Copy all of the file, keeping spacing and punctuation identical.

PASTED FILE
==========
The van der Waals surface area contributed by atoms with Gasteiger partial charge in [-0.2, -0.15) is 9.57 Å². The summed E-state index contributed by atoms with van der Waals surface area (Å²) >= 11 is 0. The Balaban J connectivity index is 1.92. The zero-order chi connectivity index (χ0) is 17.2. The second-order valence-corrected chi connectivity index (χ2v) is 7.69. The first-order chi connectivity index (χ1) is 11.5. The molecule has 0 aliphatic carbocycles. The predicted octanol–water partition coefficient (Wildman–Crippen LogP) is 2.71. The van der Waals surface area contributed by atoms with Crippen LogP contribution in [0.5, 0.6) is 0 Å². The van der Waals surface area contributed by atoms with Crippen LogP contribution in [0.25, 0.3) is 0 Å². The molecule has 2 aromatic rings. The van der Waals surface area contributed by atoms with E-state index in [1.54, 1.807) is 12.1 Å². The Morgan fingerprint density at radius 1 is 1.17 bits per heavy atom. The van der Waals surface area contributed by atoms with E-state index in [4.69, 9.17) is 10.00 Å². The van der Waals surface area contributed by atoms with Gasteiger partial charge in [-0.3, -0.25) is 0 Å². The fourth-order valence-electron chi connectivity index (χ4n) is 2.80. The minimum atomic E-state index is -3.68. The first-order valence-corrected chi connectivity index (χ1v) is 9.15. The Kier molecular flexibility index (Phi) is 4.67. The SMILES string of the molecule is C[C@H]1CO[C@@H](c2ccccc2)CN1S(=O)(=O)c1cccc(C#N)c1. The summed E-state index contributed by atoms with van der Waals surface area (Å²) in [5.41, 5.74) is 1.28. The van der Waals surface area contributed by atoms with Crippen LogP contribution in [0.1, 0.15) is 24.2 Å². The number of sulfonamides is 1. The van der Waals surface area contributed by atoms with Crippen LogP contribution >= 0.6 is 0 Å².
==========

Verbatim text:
The van der Waals surface area contributed by atoms with Gasteiger partial charge in [-0.2, -0.15) is 9.57 Å². The summed E-state index contributed by atoms with van der Waals surface area (Å²) >= 11 is 0. The Balaban J connectivity index is 1.92. The zero-order chi connectivity index (χ0) is 17.2. The second-order valence-corrected chi connectivity index (χ2v) is 7.69. The first-order chi connectivity index (χ1) is 11.5. The molecule has 0 aliphatic carbocycles. The predicted octanol–water partition coefficient (Wildman–Crippen LogP) is 2.71. The van der Waals surface area contributed by atoms with Crippen LogP contribution in [0.5, 0.6) is 0 Å². The van der Waals surface area contributed by atoms with Crippen LogP contribution in [0.25, 0.3) is 0 Å². The molecule has 2 aromatic rings. The van der Waals surface area contributed by atoms with E-state index in [1.54, 1.807) is 12.1 Å². The Morgan fingerprint density at radius 1 is 1.17 bits per heavy atom. The van der Waals surface area contributed by atoms with E-state index in [4.69, 9.17) is 10.00 Å². The van der Waals surface area contributed by atoms with Gasteiger partial charge in [-0.3, -0.25) is 0 Å². The fourth-order valence-electron chi connectivity index (χ4n) is 2.80. The minimum atomic E-state index is -3.68. The first-order valence-corrected chi connectivity index (χ1v) is 9.15. The Kier molecular flexibility index (Phi) is 4.67. The SMILES string of the molecule is C[C@H]1CO[C@@H](c2ccccc2)CN1S(=O)(=O)c1cccc(C#N)c1. The summed E-state index contributed by atoms with van der Waals surface area (Å²) in [5.41, 5.74) is 1.28. The van der Waals surface area contributed by atoms with Crippen LogP contribution in [0.1, 0.15) is 24.2 Å². The number of sulfonamides is 1. The van der Waals surface area contributed by atoms with Crippen LogP contribution >= 0.6 is 0 Å².